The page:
The next big innovations in the medical industry
When hearing about the large sums of money spent within the medical industry, you might find it difficult to understand where all that money is going. Some illnesses seem to have been around for a very long time without many new drugs emerging to treat them. But medical science isn’t just about developing drugs – it’s about finding more effective ways to tackle underlying issues, and the big ideas coming out of research today could revolutionise the way we live.
Smart gadgets are changing all our lives and this is especially evident in the medical sector. Cuffs, T-shirts and even beds are now able to monitor temperature, blood pressure and pulse and send that data to a doctor, raising the alarm if anything goes wrong. Mobile phone apps can help people keep track of when they need to take their pills and record when they have taken them – particularly helpful for dementia sufferers. These innovations can help people live safely and independently for much longer and can ease the strain on carers.
Stem cells form the building blocks for all our organs and we are getting increasingly good at working with them. We can already grow brand new bladders, and we’re close on kidneys and hearts. Dental stem cells harvested from baby teeth are making it possible for scientists to pursue new lines of research, and they may also hold the key to personalised medicine, as having such teeth properly stored could mean that a child can have a perfectly tissue-typed organ created at any stage in life, when an old one needs to be replaced or patched up.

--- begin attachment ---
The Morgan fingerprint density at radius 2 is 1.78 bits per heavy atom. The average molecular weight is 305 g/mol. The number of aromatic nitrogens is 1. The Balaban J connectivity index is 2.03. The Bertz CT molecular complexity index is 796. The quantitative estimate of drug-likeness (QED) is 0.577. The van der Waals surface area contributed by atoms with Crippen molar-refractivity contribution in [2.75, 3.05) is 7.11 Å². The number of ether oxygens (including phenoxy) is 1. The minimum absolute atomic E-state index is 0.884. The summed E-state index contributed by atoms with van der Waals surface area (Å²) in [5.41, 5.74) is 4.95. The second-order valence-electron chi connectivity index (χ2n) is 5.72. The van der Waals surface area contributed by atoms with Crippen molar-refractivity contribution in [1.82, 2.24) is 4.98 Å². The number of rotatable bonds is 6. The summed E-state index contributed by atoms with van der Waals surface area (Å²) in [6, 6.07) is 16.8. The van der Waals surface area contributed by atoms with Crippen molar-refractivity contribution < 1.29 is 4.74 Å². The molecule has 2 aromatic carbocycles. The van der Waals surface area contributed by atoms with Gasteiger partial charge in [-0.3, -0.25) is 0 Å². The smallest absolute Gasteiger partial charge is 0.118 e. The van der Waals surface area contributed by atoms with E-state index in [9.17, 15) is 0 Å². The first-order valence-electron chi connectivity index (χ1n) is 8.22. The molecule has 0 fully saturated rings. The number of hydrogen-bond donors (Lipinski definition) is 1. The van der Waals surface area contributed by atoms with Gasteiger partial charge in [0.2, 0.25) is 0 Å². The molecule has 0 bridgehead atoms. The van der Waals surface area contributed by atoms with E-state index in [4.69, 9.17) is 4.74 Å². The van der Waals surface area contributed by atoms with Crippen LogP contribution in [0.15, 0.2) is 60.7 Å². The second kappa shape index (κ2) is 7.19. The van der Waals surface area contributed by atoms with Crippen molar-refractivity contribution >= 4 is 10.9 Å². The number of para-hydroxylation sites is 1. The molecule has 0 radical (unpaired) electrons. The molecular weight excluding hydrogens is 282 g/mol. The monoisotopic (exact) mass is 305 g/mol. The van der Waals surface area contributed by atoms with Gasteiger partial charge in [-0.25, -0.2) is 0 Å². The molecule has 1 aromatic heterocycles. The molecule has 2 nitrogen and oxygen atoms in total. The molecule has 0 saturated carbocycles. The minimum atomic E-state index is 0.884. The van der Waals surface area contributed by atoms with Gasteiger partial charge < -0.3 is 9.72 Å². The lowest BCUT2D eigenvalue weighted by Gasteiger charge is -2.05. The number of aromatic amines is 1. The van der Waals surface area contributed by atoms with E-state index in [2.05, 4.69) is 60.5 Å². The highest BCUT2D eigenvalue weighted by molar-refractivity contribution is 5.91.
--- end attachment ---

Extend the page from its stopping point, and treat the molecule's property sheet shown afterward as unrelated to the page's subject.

Immune system engineering
Our immune systems evolved to protect us but struggle to keep up with the speed at which diseases can evolve in today’s interconnected world. Vaccination helps to an extent, but what if we could directly alter our immune systems to help battle specific foes? Research in this area is advancing at an impressive pace. Immune system engineering may help the body destroy cancers that normally evade the immune system because they look almost identical to its own cells, and it may mean that misplaced, damaging immune reactions in people with allergies and autoimmune diseases can be stopped.
The business of medicine
Each of these avenues of research requires a considerable amount of funding, and it’s never clear which specific projects will bear fruit, so investors are taking a risk. This is an area where private enterprise can often be much more effective than government-backed projects, where voters with limited understanding of the sector grow frustrated with repeated failures. It only takes one big success to change millions of lives for the better – and reward investors financially into the bargain.
Research like this is not only changing medicine – it’s changing every aspect of how we live. Even if you never have to deal with serious illness, you’re likely to live longer and stay fitter thanks to technologies like these, and enjoy a stronger economy due to the knock-on effects of reduced disability. Medicine is about to take us into a new age.